Here’s another photo from 1985, the wierdest thing I saw in the whole Middle East:

Yes, friends, those are telephone covers, from the Arab market in Jerusalem. I think this about velour telephone covers:  That’s everything you need to know about the esthetics of home decor in the Middle East.

And I wonder; is there any other good reason besides writer’s ethics to stop me from going to meet an old boyfriend in Paris? Anyone want to advise me on this?

5 comments to Once upon a time in 1985…

  • Nadine

    Don’t go to Paris until after the first full draft is finished and you’ve captured your “vision.” Unless you’re able to experience such a long-shot blast from the past in one of the world’s best cities and NOT be affected, such a trip will indeed compromise the memories you’re trying to capture.

    You know how after you break up with someone you need to re-claim your life by creating new memories of the places you shared as a couple? Or, how you want to protect a perfect memory of a favorite place when you were a kid by never going back as an adult in case the reality is not like you remember? The present always overwrites the past.

    Don’t tamper with a memory until you no longer need it to stay intact.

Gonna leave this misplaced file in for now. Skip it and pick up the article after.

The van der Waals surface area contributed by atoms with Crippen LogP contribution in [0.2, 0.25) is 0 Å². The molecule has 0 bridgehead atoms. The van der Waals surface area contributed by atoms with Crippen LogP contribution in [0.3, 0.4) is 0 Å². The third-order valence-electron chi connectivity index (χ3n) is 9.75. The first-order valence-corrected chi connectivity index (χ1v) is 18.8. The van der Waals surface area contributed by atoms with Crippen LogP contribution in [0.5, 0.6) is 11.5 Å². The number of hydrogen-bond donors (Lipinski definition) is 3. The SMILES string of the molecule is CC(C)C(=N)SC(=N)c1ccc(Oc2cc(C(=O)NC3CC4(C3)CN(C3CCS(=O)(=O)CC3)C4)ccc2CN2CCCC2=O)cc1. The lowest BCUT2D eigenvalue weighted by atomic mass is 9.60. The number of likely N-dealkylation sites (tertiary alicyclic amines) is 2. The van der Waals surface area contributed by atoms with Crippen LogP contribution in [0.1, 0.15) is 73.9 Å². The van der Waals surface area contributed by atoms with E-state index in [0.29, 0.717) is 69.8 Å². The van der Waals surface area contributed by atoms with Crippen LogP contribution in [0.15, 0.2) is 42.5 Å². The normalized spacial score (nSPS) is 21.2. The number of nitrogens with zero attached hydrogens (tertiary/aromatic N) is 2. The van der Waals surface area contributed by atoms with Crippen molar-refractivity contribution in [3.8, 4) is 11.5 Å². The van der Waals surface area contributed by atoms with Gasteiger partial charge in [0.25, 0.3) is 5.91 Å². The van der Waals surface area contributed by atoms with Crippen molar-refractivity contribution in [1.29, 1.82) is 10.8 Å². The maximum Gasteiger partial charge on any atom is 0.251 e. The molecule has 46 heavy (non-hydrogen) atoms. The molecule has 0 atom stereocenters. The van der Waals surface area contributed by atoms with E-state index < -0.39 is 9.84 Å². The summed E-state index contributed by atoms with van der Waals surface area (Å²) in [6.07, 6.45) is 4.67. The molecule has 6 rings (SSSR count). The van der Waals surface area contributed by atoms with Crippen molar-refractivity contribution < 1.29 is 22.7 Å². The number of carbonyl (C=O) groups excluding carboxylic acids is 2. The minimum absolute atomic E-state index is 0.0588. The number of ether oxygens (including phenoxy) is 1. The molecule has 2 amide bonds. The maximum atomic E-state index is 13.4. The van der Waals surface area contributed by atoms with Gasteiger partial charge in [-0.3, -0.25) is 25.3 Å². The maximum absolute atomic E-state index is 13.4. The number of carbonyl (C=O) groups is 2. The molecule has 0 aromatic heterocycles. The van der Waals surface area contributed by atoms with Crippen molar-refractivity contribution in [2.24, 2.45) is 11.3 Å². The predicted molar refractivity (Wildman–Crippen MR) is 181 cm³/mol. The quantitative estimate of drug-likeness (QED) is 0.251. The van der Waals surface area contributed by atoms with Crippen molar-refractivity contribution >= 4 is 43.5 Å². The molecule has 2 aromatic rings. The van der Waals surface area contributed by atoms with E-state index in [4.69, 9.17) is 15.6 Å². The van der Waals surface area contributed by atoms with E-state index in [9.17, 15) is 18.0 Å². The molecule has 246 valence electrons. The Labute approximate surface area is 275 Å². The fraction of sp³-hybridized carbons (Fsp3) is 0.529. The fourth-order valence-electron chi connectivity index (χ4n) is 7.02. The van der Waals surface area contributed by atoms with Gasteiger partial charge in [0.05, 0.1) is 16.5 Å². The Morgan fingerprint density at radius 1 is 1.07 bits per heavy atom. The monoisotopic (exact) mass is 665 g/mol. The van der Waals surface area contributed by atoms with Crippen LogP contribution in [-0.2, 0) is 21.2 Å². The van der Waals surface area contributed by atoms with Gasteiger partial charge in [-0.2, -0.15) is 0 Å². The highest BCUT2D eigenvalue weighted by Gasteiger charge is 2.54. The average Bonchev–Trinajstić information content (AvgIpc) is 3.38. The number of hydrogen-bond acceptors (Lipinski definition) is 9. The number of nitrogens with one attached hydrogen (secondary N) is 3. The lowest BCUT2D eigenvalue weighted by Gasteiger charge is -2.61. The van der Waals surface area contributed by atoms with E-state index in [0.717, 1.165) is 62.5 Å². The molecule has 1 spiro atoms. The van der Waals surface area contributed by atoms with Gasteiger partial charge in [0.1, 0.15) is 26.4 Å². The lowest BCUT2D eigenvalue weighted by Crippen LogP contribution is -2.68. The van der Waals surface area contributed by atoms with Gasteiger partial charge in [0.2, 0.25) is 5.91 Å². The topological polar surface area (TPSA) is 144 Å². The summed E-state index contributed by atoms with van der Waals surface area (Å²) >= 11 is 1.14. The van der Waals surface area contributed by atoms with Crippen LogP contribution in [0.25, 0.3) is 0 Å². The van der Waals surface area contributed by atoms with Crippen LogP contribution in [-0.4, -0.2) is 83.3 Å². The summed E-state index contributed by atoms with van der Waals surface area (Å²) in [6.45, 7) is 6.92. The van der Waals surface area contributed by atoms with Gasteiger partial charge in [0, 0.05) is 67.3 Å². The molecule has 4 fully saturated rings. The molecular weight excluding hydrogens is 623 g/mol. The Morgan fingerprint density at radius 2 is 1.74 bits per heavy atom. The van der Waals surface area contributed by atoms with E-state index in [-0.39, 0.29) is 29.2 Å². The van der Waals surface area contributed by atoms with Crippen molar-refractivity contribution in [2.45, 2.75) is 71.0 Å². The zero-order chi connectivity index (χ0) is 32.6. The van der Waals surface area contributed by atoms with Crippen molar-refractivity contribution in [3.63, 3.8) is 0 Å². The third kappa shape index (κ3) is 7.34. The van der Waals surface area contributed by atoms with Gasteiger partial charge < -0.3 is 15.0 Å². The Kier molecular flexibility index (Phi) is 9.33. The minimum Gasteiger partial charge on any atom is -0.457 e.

• maryann

    “is there any other good reason besides writer’s ethics to stop me from going to meet an old boyfriend in Paris?”

    well, the only one i can think of is this: top cat
    but he’s pretty cool, so if he says you can go, then next time you get an offer, GO! :)
    and send your faithful blog-readers hand-painted postcards! :) :)

  • Nadine

    I had another idea: meet him in London. That way, you won’t spoil your Paris memories and you can satisfy your curiosity.

    When you get as old as we are, and if you’re not on your first marriage, jealousy over old flames is kind of silly. Bring TC along. It’s always interesting to see who people end up with. This is just old friends catching up — not an effort to rekindle the past.

  • emily m

    seems to me if it was about catching up with the past, he could come here and meet you with TC so why not just leave Paris out of the picture and think about old friends meeting in a current reality.

  • Shelley

    I say get TC’s blessing to avoid marital “issues” (assuming that’s a concern), and meet somewhere other than France to preserve your writer’s ethics, and have a wonderful time.

    If there are no marital repercussions or writer’s integrity to be concerned with, then there’s no good reason not to go (and you definitely MUST send hand-painted postcards)!

    From my vantage point (having been married since before Jesus left Chicago), I’m completely envious and would love to have such dilemmas!

    Shelley (in the throes of mid-life restlessness, and longing for someone to want to meet me in Paris)!